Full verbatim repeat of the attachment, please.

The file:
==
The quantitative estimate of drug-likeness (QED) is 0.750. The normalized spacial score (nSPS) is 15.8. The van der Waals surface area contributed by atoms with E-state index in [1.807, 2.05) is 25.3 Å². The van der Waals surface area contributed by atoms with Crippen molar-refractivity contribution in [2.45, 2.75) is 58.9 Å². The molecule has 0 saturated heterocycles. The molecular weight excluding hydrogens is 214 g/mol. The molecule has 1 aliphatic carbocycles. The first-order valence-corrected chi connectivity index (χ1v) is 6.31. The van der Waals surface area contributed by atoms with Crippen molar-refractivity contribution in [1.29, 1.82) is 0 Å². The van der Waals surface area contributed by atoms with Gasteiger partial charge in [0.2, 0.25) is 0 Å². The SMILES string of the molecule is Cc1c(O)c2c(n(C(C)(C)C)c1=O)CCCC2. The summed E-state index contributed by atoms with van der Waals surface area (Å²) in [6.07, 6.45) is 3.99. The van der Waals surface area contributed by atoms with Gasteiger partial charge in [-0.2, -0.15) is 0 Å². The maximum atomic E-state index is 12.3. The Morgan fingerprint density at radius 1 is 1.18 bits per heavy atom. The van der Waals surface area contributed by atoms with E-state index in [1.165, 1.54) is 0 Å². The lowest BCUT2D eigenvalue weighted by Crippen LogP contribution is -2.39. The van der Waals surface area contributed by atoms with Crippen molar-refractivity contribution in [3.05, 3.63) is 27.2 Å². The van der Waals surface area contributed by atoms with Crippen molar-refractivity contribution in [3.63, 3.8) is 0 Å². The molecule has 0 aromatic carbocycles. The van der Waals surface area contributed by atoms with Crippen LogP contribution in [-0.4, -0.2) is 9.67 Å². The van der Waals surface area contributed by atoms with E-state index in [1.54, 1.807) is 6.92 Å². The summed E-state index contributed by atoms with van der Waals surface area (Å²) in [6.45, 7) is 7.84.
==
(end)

The quantitative estimate of drug-likeness (QED) is 0.750. The normalized spacial score (nSPS) is 15.8. The van der Waals surface area contributed by atoms with E-state index in [1.807, 2.05) is 25.3 Å². The van der Waals surface area contributed by atoms with Crippen molar-refractivity contribution in [2.45, 2.75) is 58.9 Å². The molecule has 0 saturated heterocycles. The molecular weight excluding hydrogens is 214 g/mol. The molecule has 1 aliphatic carbocycles. The first-order valence-corrected chi connectivity index (χ1v) is 6.31. The van der Waals surface area contributed by atoms with Crippen molar-refractivity contribution in [1.29, 1.82) is 0 Å². The van der Waals surface area contributed by atoms with Gasteiger partial charge in [0.2, 0.25) is 0 Å². The SMILES string of the molecule is Cc1c(O)c2c(n(C(C)(C)C)c1=O)CCCC2. The summed E-state index contributed by atoms with van der Waals surface area (Å²) in [6.07, 6.45) is 3.99. The van der Waals surface area contributed by atoms with Gasteiger partial charge in [-0.2, -0.15) is 0 Å². The maximum atomic E-state index is 12.3. The Morgan fingerprint density at radius 1 is 1.18 bits per heavy atom. The van der Waals surface area contributed by atoms with E-state index in [1.165, 1.54) is 0 Å². The lowest BCUT2D eigenvalue weighted by Crippen LogP contribution is -2.39. The van der Waals surface area contributed by atoms with Crippen molar-refractivity contribution in [3.05, 3.63) is 27.2 Å². The van der Waals surface area contributed by atoms with Crippen molar-refractivity contribution in [3.63, 3.8) is 0 Å². The molecule has 0 aromatic carbocycles. The van der Waals surface area contributed by atoms with Crippen LogP contribution in [-0.4, -0.2) is 9.67 Å². The van der Waals surface area contributed by atoms with E-state index in [1.54, 1.807) is 6.92 Å². The summed E-state index contributed by atoms with van der Waals surface area (Å²) in [6.45, 7) is 7.84.